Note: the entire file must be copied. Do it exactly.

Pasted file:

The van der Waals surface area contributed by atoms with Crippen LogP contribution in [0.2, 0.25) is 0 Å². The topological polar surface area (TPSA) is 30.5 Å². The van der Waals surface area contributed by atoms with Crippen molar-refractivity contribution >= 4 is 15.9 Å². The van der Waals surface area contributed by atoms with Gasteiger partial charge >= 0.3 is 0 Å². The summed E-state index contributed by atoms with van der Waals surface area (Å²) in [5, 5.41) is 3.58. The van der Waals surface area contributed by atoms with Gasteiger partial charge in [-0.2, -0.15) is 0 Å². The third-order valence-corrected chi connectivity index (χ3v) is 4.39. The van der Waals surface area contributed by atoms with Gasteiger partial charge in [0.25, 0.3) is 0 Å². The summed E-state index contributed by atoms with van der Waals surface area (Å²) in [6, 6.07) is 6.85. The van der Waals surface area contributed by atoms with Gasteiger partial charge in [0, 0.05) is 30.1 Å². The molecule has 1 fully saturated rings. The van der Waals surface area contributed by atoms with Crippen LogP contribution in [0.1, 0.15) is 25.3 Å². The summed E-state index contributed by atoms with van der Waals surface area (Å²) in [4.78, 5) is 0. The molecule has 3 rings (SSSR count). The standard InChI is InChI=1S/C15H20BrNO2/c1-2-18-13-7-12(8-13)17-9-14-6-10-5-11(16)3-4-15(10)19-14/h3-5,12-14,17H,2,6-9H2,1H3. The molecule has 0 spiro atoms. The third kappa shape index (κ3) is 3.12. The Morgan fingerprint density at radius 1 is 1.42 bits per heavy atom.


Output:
The van der Waals surface area contributed by atoms with Crippen LogP contribution in [0.2, 0.25) is 0 Å². The topological polar surface area (TPSA) is 30.5 Å². The van der Waals surface area contributed by atoms with Crippen molar-refractivity contribution >= 4 is 15.9 Å². The van der Waals surface area contributed by atoms with Gasteiger partial charge >= 0.3 is 0 Å². The summed E-state index contributed by atoms with van der Waals surface area (Å²) in [5, 5.41) is 3.58. The van der Waals surface area contributed by atoms with Gasteiger partial charge in [-0.2, -0.15) is 0 Å². The third-order valence-corrected chi connectivity index (χ3v) is 4.39. The van der Waals surface area contributed by atoms with Gasteiger partial charge in [0.25, 0.3) is 0 Å². The summed E-state index contributed by atoms with van der Waals surface area (Å²) in [6, 6.07) is 6.85. The van der Waals surface area contributed by atoms with Gasteiger partial charge in [0, 0.05) is 30.1 Å². The molecule has 1 fully saturated rings. The van der Waals surface area contributed by atoms with Crippen LogP contribution in [0.1, 0.15) is 25.3 Å². The summed E-state index contributed by atoms with van der Waals surface area (Å²) in [4.78, 5) is 0. The molecule has 3 rings (SSSR count). The standard InChI is InChI=1S/C15H20BrNO2/c1-2-18-13-7-12(8-13)17-9-14-6-10-5-11(16)3-4-15(10)19-14/h3-5,12-14,17H,2,6-9H2,1H3. The molecule has 0 spiro atoms. The third kappa shape index (κ3) is 3.12. The Morgan fingerprint density at radius 1 is 1.42 bits per heavy atom.